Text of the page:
Welcome

I love being a woman.

I’m a woman who has experience being a wife, a mom, a student, a teacher, and a degreed business professional. I’ve traveled throughout the U.S. and have been to Europe, too, but am greatly fond of western Michigan and its beaches, and the entire Midwest region. My journey is relative to my time, of course. I’m a straight-laced conservative when it comes to education and career, yet a child of the 60’s; a hippie you might say, when it comes to enjoying life. It’s been quite a ride!

My favorite things are my grown children, Ashlee and Krystal, my Colonel hubby, Scott (retired from the military after nearly 30 years but continues to work a civilian job), my mother, Kathy (a pioneer for women who worked in the factory at General Motors from the early 60’s until retirement 27 years later – but who is first and foremost a gentle woman with a strong soul and my forever role model), my pets (Japanese Chin dogs Jake and Lucy, and my kitties, Bliss and Salem), beaches, dragonflies, hummingbirds, and other nature. I might seem complicated at times but truly love the simple things.

My little place in the world, that’s my blog. I’ll be sharing my thoughts about my life, my family, my pets, my job, and how I view the world. I hope you enjoy my stories, my sense of humor, and my insight. This is a chance for us to share that cup of coffee or tea in the morning or afternoon, and reach across the miles that might separate us, and gather close together to catch our breath and a laugh or two. Life is busy. And so are we! So let’s dive in together. And smell the roses, too.

Thanks for dropping by.

Sunday, February 19, 2012

New Friends: Dixie and Sammy

So I invited a couple over for dinner last night because the husband is retired Army, like Scott, and I figured the guys would have lots in common.

Well, the husband is MSgt. Sammy Davis, congressional medal of honor recipient whose heroics in Vietnam were depicted in movie, "Forrest Gump," as he single-handedly saved many in his platoon during battle while he was wounded.

Sammy said, "Remember the scene where Forrest brings them to the river bank and leaves them, as he goes back for yet another soldier?"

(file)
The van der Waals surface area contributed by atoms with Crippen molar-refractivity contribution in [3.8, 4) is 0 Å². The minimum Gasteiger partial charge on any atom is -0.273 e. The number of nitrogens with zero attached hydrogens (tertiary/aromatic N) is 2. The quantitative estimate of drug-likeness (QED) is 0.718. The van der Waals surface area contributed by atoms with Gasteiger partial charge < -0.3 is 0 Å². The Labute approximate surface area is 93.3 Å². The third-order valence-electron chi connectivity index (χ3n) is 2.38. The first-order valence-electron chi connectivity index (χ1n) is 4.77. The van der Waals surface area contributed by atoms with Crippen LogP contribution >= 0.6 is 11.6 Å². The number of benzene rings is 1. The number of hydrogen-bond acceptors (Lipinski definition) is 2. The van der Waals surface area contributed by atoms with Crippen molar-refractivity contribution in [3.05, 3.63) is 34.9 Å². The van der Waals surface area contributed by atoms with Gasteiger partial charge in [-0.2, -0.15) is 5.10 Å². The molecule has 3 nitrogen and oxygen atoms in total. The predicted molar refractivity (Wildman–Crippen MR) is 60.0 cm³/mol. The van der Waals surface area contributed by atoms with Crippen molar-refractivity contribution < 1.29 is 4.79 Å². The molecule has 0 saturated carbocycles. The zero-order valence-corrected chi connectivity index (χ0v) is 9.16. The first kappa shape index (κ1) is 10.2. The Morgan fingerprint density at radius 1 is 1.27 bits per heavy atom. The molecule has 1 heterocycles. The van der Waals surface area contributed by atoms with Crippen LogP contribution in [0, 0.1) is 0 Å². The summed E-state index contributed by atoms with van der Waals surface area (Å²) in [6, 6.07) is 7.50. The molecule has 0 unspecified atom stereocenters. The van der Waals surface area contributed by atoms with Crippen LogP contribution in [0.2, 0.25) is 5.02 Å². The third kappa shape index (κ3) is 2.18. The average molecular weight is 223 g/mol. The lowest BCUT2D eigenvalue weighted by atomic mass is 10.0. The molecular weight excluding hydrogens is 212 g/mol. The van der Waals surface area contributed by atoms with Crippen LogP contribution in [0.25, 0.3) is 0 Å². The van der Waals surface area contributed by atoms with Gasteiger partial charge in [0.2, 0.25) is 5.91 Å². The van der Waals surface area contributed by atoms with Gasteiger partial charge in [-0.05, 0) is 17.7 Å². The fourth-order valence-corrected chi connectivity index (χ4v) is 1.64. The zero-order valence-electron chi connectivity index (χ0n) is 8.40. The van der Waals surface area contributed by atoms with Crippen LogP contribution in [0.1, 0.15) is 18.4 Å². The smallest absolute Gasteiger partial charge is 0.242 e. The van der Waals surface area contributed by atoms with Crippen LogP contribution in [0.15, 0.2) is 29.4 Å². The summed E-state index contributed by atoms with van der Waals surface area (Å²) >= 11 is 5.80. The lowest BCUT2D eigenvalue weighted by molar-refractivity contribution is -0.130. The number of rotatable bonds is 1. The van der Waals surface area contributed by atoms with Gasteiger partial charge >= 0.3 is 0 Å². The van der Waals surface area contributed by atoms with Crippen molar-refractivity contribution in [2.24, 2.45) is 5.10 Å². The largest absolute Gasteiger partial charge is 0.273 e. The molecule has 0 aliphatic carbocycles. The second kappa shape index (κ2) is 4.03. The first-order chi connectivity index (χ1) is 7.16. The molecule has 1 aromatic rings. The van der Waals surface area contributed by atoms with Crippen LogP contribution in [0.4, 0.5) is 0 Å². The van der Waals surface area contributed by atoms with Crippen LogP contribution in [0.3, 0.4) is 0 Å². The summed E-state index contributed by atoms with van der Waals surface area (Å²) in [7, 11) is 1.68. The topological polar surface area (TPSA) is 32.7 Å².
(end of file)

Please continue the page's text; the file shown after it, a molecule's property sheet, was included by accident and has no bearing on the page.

And I said, "yes," and Sammy said, "I swam each of them across the river to safety." This was a goosebumps moment for me, speaking to this courageous gentleman. Sammy told us about meeting LBJ, and how they used footage of him in the movie receiving his congressional medal of honor, but superimposed Tom Hanks' photo over him. I asked if he really showed the president his battle scars, as Forrest did when he pulled down his uniform pants in the movie. Sammy said, "No, but I would've if the president has asked to see it."

Sammy told us about his stint in Vietnam, and how it rained and rained for days, and his platoon of 40 was in the wetlands, and he was in a foxhole. It was November 1967, and he turned 21 holed up in that foxhole. He said, "You know how you look forward to your 21st birthday, and dream of all the things you're going to do on that special day," and there Sammy was, wet, cold, and smack dab in a hole in Vietnam.

And when enemy forces, 1500 strong forged towards Sammy's platoon, the men did not cower. The platoon held as best they could, and one man -- Sammy -- ended up saving several of his comrades, just as depicted in the film.

Sammy brought over his congressional medal of honor to show us. Also in the little worn blue box were several other mementos, precious to the sweet war hero; one I'll especially remember was an amulet given to him by Mother Teresa, which I held in my hand, and felt I was holding something once touched by an angel.

Sammy's wife, Dixie, was no shrinking violet. Lovely and animated, Dixie spoke of the many celebrity friends they had made over the years, including favorites of mine, Gary Sinise and Ann Margret. I couldn't get over the Ann Margret mention, and told of how I saw the movie, "Bye Bye Birdie" as a five year old, and have always loved Ann. Dixie mentioned they would probably be seeing her this week at the Ronald Reagan library. Dixie says the celebrities they meet are all very nice, and most become friends.

We talked about the 1960's, and what a time it was. We discussed how the music was so poignant, and how you can't explain any of this to the younger generations; how you had to "be there," to understand it all. Even though I remember it as a child, and Scott barely remembers much, since he was born in the early 60's. We talked about how the music then was about peace, love, and understanding, all in the midst of the Vietnam war time. And how many today are concerned with putting healthy food in their bodies, yet the music of today is generally not so healthy. Music is food for the mind. We pondered what the effect will be over time . . . to be continued.

We ate and made merry. We all enjoyed a delicious beef bourguignon that took Scott hours to prepare, along with Asiago cheese bread, and a Marie Callender berry pie for dessert. Dixie and I were equally excited that we were serving Blue Bell homemade vanilla ice cream with the pie, so that made up for the fact that the pie was store-bought.

"Next time, we'll make one of our special homemade apple pies," I said, apologizing for the store-made one. Dixie said next time we're going to their house. and Scott and I look forward to it.

We felt like we had known these people for years. So nice to make new friends. And always nice to meet a hero; even I know this is something you just don't find around the corner (yes, I'm quoting Forrest Gump here). Sammy and Dixie brought us a jar of their homemade salsa. And we swapped recipes, too. Sammy and Dixie are really nice, and Scott and I enjoyed having them over, along with two of my colleagues from IU. It was a great night; it's always nice to make new friends.


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